2014. május 18., vasárnap

The Simeone system in the circularity of football

Time is a dimension, what is used to measure the change. The passage of time is the 4. dimension, what means a temporal extension. We process time linearly. The big question of science is examining space and time. We can't split the two continuum, because as Einstein's theory of relativity says: spacetime. Time depends on the observer's spatial correlation (twin paradox). But do space and time exist independently of consciousness, or we just created these continuums to describe the world around us? It worths to think about. As I heard in a series: "Time is a flat circle." So what happened once, will happen again, and again. But what's the difference? The consciousness, that defines the cognitive interpretation of the given situation. The process of learning helps this, in what we deduct conclusions from our experiences, so the personality develops, the behaviour changes. Of course It can only be observed, when the person actually learns from the experiences. That's why a lot of people fall into the trap of time, because they can't learn from the past. 

We used to say about football, that it's circular. Here comes the analogy with the previous idea. What happened once, will happen again. Once the defensive football, then the attacking football dominates. This moves the football forward. Somebody invents something, then an other person re-counters, so the evolution is continuous. Of course a lot of coaches fall into the trap, while others can evolve, adapt. It was Tata Martino's biggest mistake. In 6 matches agains Atletico Madrid, he couldn't evolve. Of course on the other side there was Cholo Simeone, who made an amazing system. 
Atleti's biggest focus is on defending, and then fast transition to attack. Their defending contains 2 components:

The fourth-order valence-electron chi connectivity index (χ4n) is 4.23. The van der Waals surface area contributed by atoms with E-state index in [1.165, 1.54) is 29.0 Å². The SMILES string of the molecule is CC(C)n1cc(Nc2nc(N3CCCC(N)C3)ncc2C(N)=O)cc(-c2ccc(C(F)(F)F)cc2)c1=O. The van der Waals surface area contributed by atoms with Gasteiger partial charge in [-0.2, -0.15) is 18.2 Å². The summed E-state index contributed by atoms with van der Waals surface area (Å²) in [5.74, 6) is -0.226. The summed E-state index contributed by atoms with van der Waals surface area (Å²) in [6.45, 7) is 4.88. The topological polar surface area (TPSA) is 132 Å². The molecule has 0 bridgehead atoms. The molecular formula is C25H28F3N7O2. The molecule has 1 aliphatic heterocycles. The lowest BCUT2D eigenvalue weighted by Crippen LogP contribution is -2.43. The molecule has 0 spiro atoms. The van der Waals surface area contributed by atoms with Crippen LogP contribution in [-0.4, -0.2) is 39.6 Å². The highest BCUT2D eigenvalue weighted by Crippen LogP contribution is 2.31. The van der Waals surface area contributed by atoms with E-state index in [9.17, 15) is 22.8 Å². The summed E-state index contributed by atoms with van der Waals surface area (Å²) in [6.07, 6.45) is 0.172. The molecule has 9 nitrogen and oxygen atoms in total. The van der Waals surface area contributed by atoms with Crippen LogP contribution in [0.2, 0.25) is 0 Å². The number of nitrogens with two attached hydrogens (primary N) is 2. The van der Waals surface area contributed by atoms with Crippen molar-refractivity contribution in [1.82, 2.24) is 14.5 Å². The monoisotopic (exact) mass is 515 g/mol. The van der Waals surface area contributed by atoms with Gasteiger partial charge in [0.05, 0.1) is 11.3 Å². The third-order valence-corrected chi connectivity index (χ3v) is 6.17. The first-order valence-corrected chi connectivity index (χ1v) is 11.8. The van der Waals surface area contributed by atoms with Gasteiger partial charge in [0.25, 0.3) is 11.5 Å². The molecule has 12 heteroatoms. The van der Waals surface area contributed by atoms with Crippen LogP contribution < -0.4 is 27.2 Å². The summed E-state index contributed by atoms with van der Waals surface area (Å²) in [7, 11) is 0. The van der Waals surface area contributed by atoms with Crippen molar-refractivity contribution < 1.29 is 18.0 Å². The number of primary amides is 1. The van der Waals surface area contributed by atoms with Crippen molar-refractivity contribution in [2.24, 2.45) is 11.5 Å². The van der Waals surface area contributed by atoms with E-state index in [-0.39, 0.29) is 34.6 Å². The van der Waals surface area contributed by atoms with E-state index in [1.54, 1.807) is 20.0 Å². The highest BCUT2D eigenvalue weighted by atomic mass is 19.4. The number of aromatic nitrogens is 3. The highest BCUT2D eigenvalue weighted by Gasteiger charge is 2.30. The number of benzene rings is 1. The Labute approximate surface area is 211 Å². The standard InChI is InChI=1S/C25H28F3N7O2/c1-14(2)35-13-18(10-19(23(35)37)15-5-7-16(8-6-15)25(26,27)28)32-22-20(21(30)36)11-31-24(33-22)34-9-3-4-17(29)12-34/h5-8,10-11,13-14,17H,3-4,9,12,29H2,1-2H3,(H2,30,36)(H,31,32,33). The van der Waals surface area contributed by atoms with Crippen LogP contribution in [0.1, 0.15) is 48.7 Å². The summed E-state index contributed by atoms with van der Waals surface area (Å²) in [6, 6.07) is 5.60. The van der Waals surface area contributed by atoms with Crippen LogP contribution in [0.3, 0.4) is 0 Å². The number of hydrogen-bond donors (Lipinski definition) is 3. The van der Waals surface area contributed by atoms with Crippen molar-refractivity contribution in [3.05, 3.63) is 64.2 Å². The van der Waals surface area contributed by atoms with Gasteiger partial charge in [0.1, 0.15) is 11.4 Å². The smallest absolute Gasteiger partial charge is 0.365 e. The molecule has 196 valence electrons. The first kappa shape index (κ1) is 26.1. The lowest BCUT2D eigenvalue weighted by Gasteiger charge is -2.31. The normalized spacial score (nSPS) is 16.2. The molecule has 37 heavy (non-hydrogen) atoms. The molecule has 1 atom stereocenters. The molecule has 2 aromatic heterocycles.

• deep, compact defendind on own half (we will analyse this)
  • counterpressing on the opponent's half
Atleti defends narrow, they want to reduce the opponent's space of the action in this way. This is the main principle : force the opponent's attack to one direction, which means the wide areas. 

The width of defending is about 20-25 metres, while in depth it's 20 metres, they are very close to each other. They want to keep the opponent far from the goal. Team's big problem is (now Barca) that there are only one player inside the Atleti-phalanx.

But when there are more player between the lines, Atleti use man-marking on the player, so they force him backwards/backward pass. If the opponent pass the ball between the lines, the defender comes to mark him, but there are occassions, when the midfielders marks the player, they reduce the space. The most important is, to not let the opponents turn around, so he could face the goal. 

When the ball is in wide areas, they try to make decisive dominance around the ball (they shift to the ball's zone). This means in the 4-4-2 system, that the winger, the fullback, and the closer central midfielder (plus occasionally the closer centre back). They have player advantage, so the attack can't go forward, only option is backward pass. We can see on the pictures, that there are space in the defending, but they can't exploit it, because of the advantage in the middle (maybe with running in from deep positions, but they still have more player, so if the pass is successfull, there are more defending player). Barca yesterday used the only option: crosses. But in the middle Atleti had number and physical advantage, so the crosses didn't work (although only Alves had 15). 

There is one more thing: the players' head orientation. When the ball is in wide areas, they turn towards the ball, and they don't let the ball inside. That's why they can force the ball to wide areas, because after a backward pass the opponent is forced to wide areas again. Barca's solution for this was bringing Messi back to deep positions, he undertaked the skills, and 1 on 1 situations, but Atleti could stop him after 1-2 successful skills (with tackling or with fouls). 

Yesterday there were some counterpressing, too. Especially in the end of the first half, and in the beginning of the second half, Barca barely went out from their half. They press not very often (except from throw-ins, goalkicks). In this way they try to disrupt the opponent's build-up, the ball can't go the safe place, there is no direct goal-threat. 

Key thoughts: 
  • narrow defending -> force opponent to wide areas -> decisive dominance in the ball's zone (shifting) -> force backwards/steal ball
  • head orientation, normal defending position, so the opponent can't go to middle positions/spaces
  • counterpressing -> reduce the opponent's space/time
  • pressing -> disrupt the build-up -> ball can't go to safe position -> no goal-threat-